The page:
Regional rebound

Pair of Grand Junction doubles teams
rally after first-set loss to advance to finals

Grand Junction’s Max Nikkari, right returns a shot Thursday as his partner, Riley King, looks on in the No. 1 doubles semifinals of the Class 5A Region 5 tournament at the Elliott Tennis Center. Nikkari and King rallied to win 1-6, 6-2, 6-3 to advance to today’s finals.

Grand Junction’s Max Weckerly, right, exchanges a high-five with his No. 2 doubles teammate, Tommy Mahre on Thursday during the duo’s 3-6, 6-3, 6-3 victory over Fruita’s Preston Vance and Jon Bishop in the semifinals.

Grand Junction’s Max Weckerly, right, returns a shot Thursday as his No. 2 doubles partner Tommy Mahre, left, looks on in the duo’s 3-6, 6-3, 6-3 victory in the semifinals at the Class 5A Region 5 tournament.

Riley King and Max Nikkari got off to a rough start.

Actually, the young Grand Junction No. 1 doubles team was pretty hideous in the first set of their semifinal match in the Class 5A Region 5 tournament on Thursday.

The 6-1 drubbing they absorbed from Rocky Mountain got the duo’s attention. That, and some coaching from Tigers coach Carol Wilder.

“We changed a few things up in the second set in terms of our formation, which brought some positive results,” she said.

A move to an “I-formation” netted big-time results. The Rocky Mountain team started making mistakes and the Tigers started making shots. The result was a total shift in the match and in confidence.

King and Nikkari advanced to today’s finals with a 1-6, 6-2, 6-3 win.

Along with the No. 1 doubles team, a total of five Grand Junction flights advanced to today’s finals — all three singles players and the No. 2 doubles team.

In the team standings, Grand Junction has a comfortable lead over Ponderosa 48-34. Rocky Mountain is next at 28 with Fruita Monument fourth with 21.

As the Tigers No. 1 doubles players’ confidence soared, the better they played.

“We knew we weren’t playing the best that we could, so we just dug deep and brought each other up, and played the best we could,” King said.

Nikkari, a freshman, agreed and gave credit to the coaching.

“We went over and talked to coach, took a deep breath, and she told us what to do, and we went out and executed,” he said. “We started playing smarter tennis and getting balls in play.”

Wilder said she needed to get the attention of King and Nikkari, then pump up the encouragement.

“I did get on them a little after that first set,” she said with a smile. “They are young and sometimes they get down on themselves and harp on the past instead of looking to the present.”

King started serving better and that’s when the match turned.

“I just relaxed and that’s when I really felt like my partner and I could do it together,” he said.

King, a sophomore who qualified for state last year at No. 3 doubles, said the match was the most exciting and best win of his prep career.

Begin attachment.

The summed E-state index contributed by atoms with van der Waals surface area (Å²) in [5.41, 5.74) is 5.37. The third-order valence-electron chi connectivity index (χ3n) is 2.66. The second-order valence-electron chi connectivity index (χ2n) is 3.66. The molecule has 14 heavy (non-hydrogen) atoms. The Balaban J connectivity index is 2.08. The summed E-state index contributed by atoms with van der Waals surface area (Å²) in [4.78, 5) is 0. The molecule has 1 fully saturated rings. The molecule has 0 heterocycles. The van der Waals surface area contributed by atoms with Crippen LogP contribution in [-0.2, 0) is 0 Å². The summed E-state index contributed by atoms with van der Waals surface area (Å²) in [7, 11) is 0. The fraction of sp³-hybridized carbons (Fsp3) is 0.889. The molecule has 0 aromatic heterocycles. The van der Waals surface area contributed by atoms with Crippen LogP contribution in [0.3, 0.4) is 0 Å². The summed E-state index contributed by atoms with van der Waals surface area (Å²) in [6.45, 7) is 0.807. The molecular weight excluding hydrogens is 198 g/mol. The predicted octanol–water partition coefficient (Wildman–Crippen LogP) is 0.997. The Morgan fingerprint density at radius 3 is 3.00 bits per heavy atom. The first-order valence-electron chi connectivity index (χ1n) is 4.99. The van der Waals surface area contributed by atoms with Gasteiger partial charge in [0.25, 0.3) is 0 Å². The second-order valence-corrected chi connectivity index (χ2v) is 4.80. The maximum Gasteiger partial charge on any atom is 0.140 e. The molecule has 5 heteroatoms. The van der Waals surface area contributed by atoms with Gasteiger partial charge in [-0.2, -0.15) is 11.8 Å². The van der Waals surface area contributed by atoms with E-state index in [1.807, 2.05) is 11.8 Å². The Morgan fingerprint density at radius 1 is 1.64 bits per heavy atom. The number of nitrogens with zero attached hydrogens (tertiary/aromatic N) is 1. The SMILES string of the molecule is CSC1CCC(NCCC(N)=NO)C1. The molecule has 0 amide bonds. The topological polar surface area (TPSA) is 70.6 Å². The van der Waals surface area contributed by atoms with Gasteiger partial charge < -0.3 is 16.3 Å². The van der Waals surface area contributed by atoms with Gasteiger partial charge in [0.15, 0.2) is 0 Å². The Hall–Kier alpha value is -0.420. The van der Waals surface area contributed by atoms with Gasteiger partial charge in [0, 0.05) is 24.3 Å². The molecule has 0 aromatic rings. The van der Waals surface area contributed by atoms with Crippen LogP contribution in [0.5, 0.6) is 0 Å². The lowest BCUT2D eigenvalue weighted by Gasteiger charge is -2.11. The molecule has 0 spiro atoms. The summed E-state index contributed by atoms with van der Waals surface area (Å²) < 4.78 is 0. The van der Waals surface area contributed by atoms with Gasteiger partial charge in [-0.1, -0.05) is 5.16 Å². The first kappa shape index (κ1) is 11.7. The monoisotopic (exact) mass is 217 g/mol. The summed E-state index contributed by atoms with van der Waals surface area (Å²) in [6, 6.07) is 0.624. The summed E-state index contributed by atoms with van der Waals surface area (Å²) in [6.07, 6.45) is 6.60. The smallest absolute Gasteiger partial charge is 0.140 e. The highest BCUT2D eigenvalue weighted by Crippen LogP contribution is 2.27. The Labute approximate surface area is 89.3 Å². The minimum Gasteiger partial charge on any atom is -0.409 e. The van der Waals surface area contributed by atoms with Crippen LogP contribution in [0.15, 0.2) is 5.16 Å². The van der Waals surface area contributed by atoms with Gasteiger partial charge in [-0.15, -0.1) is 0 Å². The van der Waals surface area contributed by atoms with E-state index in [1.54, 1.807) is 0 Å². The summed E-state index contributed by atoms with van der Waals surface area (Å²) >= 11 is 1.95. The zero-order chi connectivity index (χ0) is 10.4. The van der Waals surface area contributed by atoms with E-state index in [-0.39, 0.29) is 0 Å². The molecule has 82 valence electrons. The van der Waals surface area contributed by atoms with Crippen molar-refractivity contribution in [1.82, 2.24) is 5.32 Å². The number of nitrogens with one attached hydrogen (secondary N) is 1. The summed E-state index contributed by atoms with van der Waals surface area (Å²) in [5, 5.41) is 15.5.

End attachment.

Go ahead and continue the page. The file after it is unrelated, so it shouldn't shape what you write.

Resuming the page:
“It’s unexplainable. It’s the best thing in the world,” he said.

The Tigers’ No. 2 doubles team also went three sets to advance to the finals after a fierce battle with a pesky Fruita Monument team.

The two seniors for the Tigers, Max Weckerly and Tommy Mahre, rebounded after dropping the first set to beat Fruita’s Preston Vance and Jon Bishop 3-6, 6-3, 6-3 in the semifinals.

This is Weckerly’s first season on the tennis court and after some struggles in the fist set, the pair settled into a good rhythm.

“We both just realized that we needed a lot higher intensity,” he said.

After teaming with King last year at No. 3 doubles, Mahre said he’s meshed well with Weckerly this season.

“It’s all about getting a really good dynamic and working well with your partner,” he said. “It’s always positive energy out there on the court.”

In the singles competition, all three Grand Junction players cruised to easy semifinal wins after getting byes in the first round.

Cal Hegstrom made quick work of Alex Fleishman of Rocky Mountain, with a 6-0, 6-0 win at No. 1 singles. Cameron Weckerly defeated Central’s Watts Erb 6-1, 6-1 at No. 2.

The No. 3 singles final will feature a pair who know one another very well. Grand Junction’s Luke Aubert was a straight-set winner as was Fruita Monument senior Jackson Cesark.

The two have faced each other at least five times over the past three months.

Aubert, who qualified for state at No. 3 singles last year, has won the past two meetings.

“This is my third year playing (high school) and I feel like the more experience you get the more confidence you gain,” he said.

Cesark, who just missed a state berth last year when he was playing No. 1 doubles, is playing well.

“It started to kick in, I feel like my game is really starting to show,” he said. “There’s always pressure (at regionals), but you have to block that out and have fun with it, and just play your game.”

The Wildcats also advanced their No. 4 doubles team to the finals.

Jon May and August Pomrenke got a 6-2, 6-1 win over Grand Junction’s Matt Carbajal and Devin Zunich in the semifinals.

There was a bit of a surprise in the first round at No. 2 singles when Erb, a Central sophomore, won his match, a 6-4, 6-3 win over Ethan Strother of Rocky Mountain. It was the first win over the season for Erb.

“It was kinda crazy, it was my first win of the season but I guess it came at a good time,” he said. “I think it will help my confidence a lot.”

After losing to Cameron Weckerly in the semifinals, Erb will now play in the third-place match against Brandon Lovato of Fruita.

The top two players from each flight will advance to the 5A state tournament in Denver Oct. 12-14.

Third-place finishers could still have a shot at state if they have not played one of the players in the finals.


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